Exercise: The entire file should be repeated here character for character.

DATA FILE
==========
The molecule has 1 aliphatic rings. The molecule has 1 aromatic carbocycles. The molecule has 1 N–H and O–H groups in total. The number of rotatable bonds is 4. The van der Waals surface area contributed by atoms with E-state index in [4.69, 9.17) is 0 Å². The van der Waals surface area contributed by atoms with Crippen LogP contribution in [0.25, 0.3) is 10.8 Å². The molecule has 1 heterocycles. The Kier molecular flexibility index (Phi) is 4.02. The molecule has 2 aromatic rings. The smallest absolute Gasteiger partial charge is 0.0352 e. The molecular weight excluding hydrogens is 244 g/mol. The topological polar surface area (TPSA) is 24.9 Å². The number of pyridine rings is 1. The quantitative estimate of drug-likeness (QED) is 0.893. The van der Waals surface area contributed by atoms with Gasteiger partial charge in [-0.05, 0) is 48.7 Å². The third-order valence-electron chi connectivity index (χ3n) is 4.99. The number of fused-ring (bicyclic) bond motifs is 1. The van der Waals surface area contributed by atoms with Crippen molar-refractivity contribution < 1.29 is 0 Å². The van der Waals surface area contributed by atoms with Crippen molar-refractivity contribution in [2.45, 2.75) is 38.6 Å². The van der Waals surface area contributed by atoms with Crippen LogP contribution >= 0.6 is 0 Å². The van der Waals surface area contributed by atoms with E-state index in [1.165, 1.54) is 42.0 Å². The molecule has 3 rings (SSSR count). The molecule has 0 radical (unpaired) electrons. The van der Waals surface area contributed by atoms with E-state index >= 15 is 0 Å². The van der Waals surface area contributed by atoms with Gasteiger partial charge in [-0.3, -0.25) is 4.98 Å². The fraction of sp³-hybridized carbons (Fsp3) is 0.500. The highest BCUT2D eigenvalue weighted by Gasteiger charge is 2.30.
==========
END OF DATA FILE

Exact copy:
The molecule has 1 aliphatic rings. The molecule has 1 aromatic carbocycles. The molecule has 1 N–H and O–H groups in total. The number of rotatable bonds is 4. The van der Waals surface area contributed by atoms with E-state index in [4.69, 9.17) is 0 Å². The van der Waals surface area contributed by atoms with Crippen LogP contribution in [0.25, 0.3) is 10.8 Å². The molecule has 1 heterocycles. The Kier molecular flexibility index (Phi) is 4.02. The molecule has 2 aromatic rings. The smallest absolute Gasteiger partial charge is 0.0352 e. The molecular weight excluding hydrogens is 244 g/mol. The topological polar surface area (TPSA) is 24.9 Å². The number of pyridine rings is 1. The quantitative estimate of drug-likeness (QED) is 0.893. The van der Waals surface area contributed by atoms with Gasteiger partial charge in [-0.05, 0) is 48.7 Å². The third-order valence-electron chi connectivity index (χ3n) is 4.99. The number of fused-ring (bicyclic) bond motifs is 1. The van der Waals surface area contributed by atoms with Crippen molar-refractivity contribution < 1.29 is 0 Å². The van der Waals surface area contributed by atoms with Crippen molar-refractivity contribution in [2.45, 2.75) is 38.6 Å². The van der Waals surface area contributed by atoms with Crippen LogP contribution >= 0.6 is 0 Å². The van der Waals surface area contributed by atoms with E-state index in [1.165, 1.54) is 42.0 Å². The molecule has 3 rings (SSSR count). The molecule has 0 radical (unpaired) electrons. The van der Waals surface area contributed by atoms with E-state index >= 15 is 0 Å². The van der Waals surface area contributed by atoms with Gasteiger partial charge in [-0.3, -0.25) is 4.98 Å². The fraction of sp³-hybridized carbons (Fsp3) is 0.500. The highest BCUT2D eigenvalue weighted by Gasteiger charge is 2.30.